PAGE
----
Chromatography is a physical method of separation in which the components of a mixture to be separated are distributed between two phases – stationary and mobile. The stationary phase remains stationary, while the mobile phase moves in a definite direction.

This can be achieved by distributing the substance to be separated between two phases, a stationary, and a moving phase. Chromatography is considered as the most powerful and versatile technique of physical separation available to modern analysts. It was first used by Mikhail S. Tsvet, a Russian botanist to separate various plant pigments.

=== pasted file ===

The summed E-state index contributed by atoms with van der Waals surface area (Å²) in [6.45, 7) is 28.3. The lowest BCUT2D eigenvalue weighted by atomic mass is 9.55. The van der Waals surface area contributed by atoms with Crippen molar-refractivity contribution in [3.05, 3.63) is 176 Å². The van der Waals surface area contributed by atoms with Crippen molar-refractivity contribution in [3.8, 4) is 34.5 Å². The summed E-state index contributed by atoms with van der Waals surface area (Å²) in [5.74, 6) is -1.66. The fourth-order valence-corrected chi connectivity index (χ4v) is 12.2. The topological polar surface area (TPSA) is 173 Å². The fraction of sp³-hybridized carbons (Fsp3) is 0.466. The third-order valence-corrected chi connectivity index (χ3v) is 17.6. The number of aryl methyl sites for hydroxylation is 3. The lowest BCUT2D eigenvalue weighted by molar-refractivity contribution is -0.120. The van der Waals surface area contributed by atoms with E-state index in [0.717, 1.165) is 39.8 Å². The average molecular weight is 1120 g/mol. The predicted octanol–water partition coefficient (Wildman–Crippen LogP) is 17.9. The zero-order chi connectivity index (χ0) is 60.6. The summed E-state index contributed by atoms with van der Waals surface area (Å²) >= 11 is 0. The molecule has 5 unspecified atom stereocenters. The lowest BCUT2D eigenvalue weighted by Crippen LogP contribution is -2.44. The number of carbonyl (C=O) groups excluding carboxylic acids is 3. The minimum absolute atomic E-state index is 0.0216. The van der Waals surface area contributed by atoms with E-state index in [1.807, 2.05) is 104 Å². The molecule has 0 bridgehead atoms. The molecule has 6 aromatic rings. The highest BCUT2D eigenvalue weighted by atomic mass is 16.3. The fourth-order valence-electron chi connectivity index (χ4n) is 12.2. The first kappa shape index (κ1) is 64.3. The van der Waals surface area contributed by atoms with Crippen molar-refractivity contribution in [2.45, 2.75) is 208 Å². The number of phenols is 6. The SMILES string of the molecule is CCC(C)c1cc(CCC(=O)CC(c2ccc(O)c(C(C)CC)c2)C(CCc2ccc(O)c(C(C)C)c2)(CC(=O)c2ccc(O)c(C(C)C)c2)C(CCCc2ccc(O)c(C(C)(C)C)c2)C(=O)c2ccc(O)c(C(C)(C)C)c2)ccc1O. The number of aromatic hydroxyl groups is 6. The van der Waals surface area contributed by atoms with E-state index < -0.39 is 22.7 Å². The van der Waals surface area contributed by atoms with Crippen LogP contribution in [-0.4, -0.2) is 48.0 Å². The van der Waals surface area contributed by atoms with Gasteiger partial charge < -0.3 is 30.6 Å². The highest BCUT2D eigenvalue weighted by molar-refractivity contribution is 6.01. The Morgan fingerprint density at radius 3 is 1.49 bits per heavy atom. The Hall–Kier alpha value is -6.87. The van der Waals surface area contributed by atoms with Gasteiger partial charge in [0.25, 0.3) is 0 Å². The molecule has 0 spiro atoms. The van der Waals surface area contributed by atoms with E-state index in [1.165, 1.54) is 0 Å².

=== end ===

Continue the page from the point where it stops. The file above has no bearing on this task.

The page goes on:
The analyte (sample of the mixture being analyzed) is applied and allowed to adhere to a stationary material known as the stationary phase or adsorbent. Another material, known as the mobile phase, carrier fluid, or eluent, is then made to flow through the adsorbent. During the process of chromatography, the analyte is separated into its components.

The basis of all forms of chromatography is the partition or distribution coefficient (Kd), which describes the way in which a compound distributes itself between two immiscible phases (say, solvents X and Y). The equation to represent partition coefficient is as shown below

Kd = Concentration of X / concentration of Y